first of all apologies for the quite time lately, been busy with various projects. Seeing the article from Ed it reminded me of the ever ongoing discussion about the value topic and if agreement can be found between payers and industry. Certain attempts, thinking here of VBP in the UK have failed and others have not taken off. Ed does a good job in listing the issues and especially pointing out the ways the industry could change things internally. This is definitely true and also a very old story. I have a bit of my own theory why things are so slow to catch on internally. Everyone is talking the market access talk and adds resources and re-invents departments etc. What I see happening though is that the wrong people with the wrong skill set are often doing this. Just because it seems to be hip to talk about payers and access and engagement doesn't necessarily mean the skills are there. Too many of certain "talkers" who are used to making colorful slides are digging around the access area, which however doesn't make them an expert just as yet. Health economics and especially pricing and skills around data creation and epidemiology are typically missing. Also lack of experience with the various health care and reimbursement systems and how things are working often leads to the wrong expectations. I couldn't agree more with Ed's comments that functional organizations, usually the experts from health economics/pricing and access, get the issues quickly but often have limited influence to the top and on R&D decision making as there still too often the old fashioned "slide makers" and "talkers" are sitting. The 'species' of real good access people often doesn't bother to engage on this "less scientific" level of discussions hence nothing ever changes. The only way to change that would be if jobs are re-defined and key roles are being filled with people who have exactly that payer perspective and experience - and they don't need to have been in sales to do a fine job there. That is a relict from a time that doesn't exist and wont come back anymore.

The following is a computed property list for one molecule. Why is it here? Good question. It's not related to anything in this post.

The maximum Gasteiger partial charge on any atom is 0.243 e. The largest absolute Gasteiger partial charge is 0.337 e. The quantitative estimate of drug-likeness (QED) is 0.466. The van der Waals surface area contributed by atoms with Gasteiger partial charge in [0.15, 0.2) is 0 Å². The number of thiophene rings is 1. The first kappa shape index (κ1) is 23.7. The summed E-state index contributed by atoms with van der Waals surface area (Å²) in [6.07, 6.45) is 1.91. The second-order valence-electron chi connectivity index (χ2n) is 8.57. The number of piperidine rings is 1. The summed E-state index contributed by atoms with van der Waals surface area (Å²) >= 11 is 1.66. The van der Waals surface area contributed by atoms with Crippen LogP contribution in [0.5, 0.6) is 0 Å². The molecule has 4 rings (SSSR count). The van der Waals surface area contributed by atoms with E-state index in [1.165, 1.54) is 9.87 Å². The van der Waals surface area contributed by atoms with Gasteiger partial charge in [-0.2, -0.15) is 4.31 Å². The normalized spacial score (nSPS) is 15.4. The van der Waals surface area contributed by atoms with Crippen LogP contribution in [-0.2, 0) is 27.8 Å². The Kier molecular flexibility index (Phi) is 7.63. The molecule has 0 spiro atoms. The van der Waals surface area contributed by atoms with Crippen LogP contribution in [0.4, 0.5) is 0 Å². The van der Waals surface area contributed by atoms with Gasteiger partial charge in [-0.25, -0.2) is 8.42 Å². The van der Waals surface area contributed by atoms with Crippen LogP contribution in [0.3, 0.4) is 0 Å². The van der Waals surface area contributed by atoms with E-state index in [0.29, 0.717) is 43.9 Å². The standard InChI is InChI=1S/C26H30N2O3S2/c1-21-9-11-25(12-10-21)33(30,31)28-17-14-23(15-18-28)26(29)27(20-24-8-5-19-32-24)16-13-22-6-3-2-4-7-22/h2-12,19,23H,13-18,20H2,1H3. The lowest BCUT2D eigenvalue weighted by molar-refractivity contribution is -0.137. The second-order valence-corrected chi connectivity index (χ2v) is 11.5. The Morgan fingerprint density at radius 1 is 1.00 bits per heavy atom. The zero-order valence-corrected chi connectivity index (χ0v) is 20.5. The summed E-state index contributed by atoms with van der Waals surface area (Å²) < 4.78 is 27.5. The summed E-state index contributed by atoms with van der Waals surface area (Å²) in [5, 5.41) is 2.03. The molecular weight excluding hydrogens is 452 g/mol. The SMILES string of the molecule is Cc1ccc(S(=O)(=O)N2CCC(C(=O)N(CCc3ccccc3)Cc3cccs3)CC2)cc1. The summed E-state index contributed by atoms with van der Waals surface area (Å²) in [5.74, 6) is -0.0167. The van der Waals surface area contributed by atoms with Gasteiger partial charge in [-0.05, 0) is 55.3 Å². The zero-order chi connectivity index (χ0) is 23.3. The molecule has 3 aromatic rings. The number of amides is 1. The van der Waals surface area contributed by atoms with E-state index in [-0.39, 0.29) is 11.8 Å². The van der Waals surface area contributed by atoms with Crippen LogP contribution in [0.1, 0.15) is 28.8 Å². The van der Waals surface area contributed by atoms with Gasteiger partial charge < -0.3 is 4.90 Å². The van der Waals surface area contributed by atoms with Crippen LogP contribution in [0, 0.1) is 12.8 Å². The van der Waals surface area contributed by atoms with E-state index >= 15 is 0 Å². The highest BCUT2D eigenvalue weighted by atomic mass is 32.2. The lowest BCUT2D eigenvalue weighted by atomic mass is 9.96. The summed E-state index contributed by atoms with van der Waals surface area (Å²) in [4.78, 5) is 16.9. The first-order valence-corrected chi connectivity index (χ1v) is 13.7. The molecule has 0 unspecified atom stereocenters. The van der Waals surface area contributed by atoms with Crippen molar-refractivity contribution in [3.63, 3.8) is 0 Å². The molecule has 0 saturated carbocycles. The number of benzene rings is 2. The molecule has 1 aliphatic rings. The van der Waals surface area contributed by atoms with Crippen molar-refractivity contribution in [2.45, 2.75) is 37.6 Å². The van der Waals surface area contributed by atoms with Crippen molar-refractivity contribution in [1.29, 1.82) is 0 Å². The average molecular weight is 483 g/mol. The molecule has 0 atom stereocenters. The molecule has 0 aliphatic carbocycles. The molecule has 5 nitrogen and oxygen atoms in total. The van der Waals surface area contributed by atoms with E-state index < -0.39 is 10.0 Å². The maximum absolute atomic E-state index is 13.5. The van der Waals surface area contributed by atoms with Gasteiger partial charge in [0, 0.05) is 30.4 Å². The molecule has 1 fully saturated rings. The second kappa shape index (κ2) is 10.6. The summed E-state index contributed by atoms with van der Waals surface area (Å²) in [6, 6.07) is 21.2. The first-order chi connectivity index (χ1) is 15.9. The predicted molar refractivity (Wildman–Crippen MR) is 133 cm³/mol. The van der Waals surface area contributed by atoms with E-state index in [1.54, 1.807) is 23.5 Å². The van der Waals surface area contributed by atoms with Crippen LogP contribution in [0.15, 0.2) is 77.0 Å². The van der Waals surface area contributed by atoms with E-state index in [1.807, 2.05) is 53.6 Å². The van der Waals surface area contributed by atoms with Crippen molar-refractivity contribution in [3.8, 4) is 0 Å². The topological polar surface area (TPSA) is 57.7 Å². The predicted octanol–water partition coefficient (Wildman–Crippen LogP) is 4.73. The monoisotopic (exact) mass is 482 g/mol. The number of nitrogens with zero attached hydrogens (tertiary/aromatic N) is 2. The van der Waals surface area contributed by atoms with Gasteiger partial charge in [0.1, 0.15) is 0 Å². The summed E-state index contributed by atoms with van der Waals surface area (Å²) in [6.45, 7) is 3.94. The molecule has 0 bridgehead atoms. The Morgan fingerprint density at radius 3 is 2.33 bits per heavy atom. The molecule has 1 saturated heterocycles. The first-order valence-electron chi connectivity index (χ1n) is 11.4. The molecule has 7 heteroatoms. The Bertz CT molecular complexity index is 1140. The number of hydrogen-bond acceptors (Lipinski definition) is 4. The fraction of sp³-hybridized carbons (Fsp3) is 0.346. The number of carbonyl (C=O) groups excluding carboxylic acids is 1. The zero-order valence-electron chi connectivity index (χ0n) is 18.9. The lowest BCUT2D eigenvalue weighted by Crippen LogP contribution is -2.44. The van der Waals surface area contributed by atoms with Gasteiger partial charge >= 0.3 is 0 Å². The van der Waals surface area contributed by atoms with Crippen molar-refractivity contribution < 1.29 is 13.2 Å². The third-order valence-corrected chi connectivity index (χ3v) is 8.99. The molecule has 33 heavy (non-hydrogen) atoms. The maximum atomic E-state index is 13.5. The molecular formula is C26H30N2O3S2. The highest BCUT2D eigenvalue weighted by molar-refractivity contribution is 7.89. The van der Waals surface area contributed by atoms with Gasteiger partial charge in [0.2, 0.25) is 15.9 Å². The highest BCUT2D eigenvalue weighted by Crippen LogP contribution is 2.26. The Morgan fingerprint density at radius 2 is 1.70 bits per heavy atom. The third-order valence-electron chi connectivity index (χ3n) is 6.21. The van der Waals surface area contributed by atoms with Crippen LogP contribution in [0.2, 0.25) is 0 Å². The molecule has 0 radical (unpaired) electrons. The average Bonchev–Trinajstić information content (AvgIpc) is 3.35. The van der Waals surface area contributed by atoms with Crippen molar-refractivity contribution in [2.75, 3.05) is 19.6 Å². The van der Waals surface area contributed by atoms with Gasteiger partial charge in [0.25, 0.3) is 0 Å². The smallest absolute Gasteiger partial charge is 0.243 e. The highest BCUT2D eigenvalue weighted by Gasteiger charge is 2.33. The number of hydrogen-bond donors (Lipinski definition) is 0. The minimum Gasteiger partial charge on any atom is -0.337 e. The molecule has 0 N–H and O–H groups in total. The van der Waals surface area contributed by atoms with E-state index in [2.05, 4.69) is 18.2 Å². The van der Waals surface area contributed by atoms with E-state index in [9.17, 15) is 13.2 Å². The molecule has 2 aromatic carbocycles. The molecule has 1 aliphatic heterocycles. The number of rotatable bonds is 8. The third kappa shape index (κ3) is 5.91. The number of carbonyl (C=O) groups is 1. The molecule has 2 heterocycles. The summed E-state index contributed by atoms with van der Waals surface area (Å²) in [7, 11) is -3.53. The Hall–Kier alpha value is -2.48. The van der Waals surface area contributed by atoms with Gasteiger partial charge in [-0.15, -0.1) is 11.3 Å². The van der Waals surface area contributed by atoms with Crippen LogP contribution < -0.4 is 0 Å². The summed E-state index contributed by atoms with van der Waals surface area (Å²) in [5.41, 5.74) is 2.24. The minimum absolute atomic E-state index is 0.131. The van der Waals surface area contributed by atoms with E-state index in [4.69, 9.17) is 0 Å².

Potential "Pay if you clear" access scheme in Scotland

Dear All,

just saw this on BBC

Now if that scheme materializes it truly deserves to be called an innovative one ..



Jobs and interviewing in Market Access, Health Economics and Pricing

Dear All,